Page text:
We are hard wired to connect and our histories, be it family of origin, trauma, attachment patterns, shame/chronic shame and addictions, can interfere with our ability to create healthy, interdependent relationships with the people we care about most, often creating unhelpful ways of interacting that get in the way of experiencing the love that brought them together. Couples often seek help when they can’t seem to find common ground in times of stress or challenge. Often the emotional coping patterns of each individual create confusion, disharmony and misunderstandings. Feelings get hurt, anger builds, and often people protect their hearts. These patterns of hurt, withdrawal or enmeshment get established despite the care and love. These emotional coping patterns are generally long-standing ways people have learned in order to manage overwhelming experiences and interpersonal relationships. Over time, these coping patterns have become wired into our brains and nervous system. In this way, I see this as biology getting in the way of love. In my work with couples we enter in and begin repairing or building and strengthening an allied relationship and working to re-wire those neural pathways of coping and relationship. We identify and bring awareness to the patterns and begin to create alternative ways of coping that maintain and ultimately strengthen connection with self and partner. Over time, I find that greater understanding of self, the other, and the patterns of the relationship make room for greater compassion and empathy for the ways in which we cope and protect. This lens of kindness opens the possibility for healing unhealthy patterns of relating and paves the way for a stronger, interdependent, allied relationship. I practice couples counselling with a focus on the allied relationship of the couple, facilitating a new deeper understanding of each person’s wants, needs, and ways of behaving, in order to create new ways of interacting.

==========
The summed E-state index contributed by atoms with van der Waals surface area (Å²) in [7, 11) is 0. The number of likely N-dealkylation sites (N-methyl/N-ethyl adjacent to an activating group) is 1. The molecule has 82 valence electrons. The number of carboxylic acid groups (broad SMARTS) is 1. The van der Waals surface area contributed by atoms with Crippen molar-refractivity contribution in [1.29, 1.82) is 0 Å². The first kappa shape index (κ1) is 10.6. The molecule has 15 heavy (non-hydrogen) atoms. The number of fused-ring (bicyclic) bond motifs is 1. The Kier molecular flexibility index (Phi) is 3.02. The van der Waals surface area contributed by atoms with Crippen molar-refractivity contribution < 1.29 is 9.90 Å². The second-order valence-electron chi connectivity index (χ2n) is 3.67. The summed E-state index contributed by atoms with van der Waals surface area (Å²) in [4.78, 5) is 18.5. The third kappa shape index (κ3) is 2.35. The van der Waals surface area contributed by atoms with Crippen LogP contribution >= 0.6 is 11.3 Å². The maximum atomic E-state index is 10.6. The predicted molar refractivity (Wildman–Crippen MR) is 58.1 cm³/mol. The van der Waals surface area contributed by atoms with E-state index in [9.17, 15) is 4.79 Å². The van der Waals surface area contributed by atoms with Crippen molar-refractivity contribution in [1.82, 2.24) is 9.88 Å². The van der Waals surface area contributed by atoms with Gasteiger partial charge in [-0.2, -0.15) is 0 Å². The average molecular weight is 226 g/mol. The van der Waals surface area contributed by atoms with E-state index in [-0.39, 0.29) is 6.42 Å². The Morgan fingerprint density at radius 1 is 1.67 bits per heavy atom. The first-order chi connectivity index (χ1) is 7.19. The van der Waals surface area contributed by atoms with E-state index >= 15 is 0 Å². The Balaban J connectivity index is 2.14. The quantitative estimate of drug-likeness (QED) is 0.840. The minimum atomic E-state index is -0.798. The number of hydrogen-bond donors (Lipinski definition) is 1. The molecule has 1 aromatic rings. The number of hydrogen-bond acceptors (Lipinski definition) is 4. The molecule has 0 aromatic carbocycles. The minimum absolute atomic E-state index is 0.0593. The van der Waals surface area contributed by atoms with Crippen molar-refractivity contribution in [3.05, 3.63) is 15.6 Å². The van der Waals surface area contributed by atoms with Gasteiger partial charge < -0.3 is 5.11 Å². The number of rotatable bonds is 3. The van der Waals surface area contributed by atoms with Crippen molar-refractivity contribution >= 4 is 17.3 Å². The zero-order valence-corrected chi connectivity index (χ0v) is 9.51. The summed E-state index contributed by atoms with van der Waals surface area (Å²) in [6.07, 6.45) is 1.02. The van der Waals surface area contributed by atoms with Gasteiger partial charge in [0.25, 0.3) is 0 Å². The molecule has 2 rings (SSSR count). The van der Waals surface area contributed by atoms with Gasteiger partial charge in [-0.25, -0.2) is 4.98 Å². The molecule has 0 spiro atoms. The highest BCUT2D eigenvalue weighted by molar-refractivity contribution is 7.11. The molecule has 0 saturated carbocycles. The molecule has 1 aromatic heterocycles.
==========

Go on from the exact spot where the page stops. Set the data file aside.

Addictions and Substance Misuse: Family Members
Addiction devastates that which is most precious – one’s dignity and sense of self, relationships, and the ability to choose freely. I believe that people can stop using/misusing substances or engaging in other behaviours that are negatively impacting their life, and create a better life. As an Adult Child of an Alcoholic, I am intimately familiar with the processes and the often multi-generational legacy that creates and perpetuates addiction, and the way that addiction impacts the way that people think, feel, and behave in the world.
I work with adults who grew up in families where addiction was/is present and my goal is to empower them to build autonomy, agency and understanding so that they can make healthy decisions that seek health for themselves, and to recognize the power of all parties within the family system to make their own decisions. I take a holistic, relational approach so that they can begin to understand the myriad of ways that addiction has shaped their experience, both in childhood and in the present, in terms of trauma, attachment style, shame/chronic shame and beliefs about the world and their place in it.
Workshops and Consultation
I believe that psychotherapy is a craft and ongoing training and consultation are an essential part of deepening and nuancing our practice, for the betterment of us personally, and for our work with clients. In my workshops and consultation, I strive to bring together the diverse theories of Attachment (AAI, Main and Hesse), Somatic or Body-centered practice (Levine, Stanley, Mortimore), Affect Regulation (Schore), Interpersonal Psychoanalysis (William Alanson White Institute), and British Object Relations (Center for Object Relations) into a form that enhances clinical practice, without losing the subtlety and brilliance of the individual psychotherapist. You can check out my professional development offerings at www.bringingthebody.ca
My goal is to support people to move forward in their lives, realise their potential, and make change that is meaningful to them.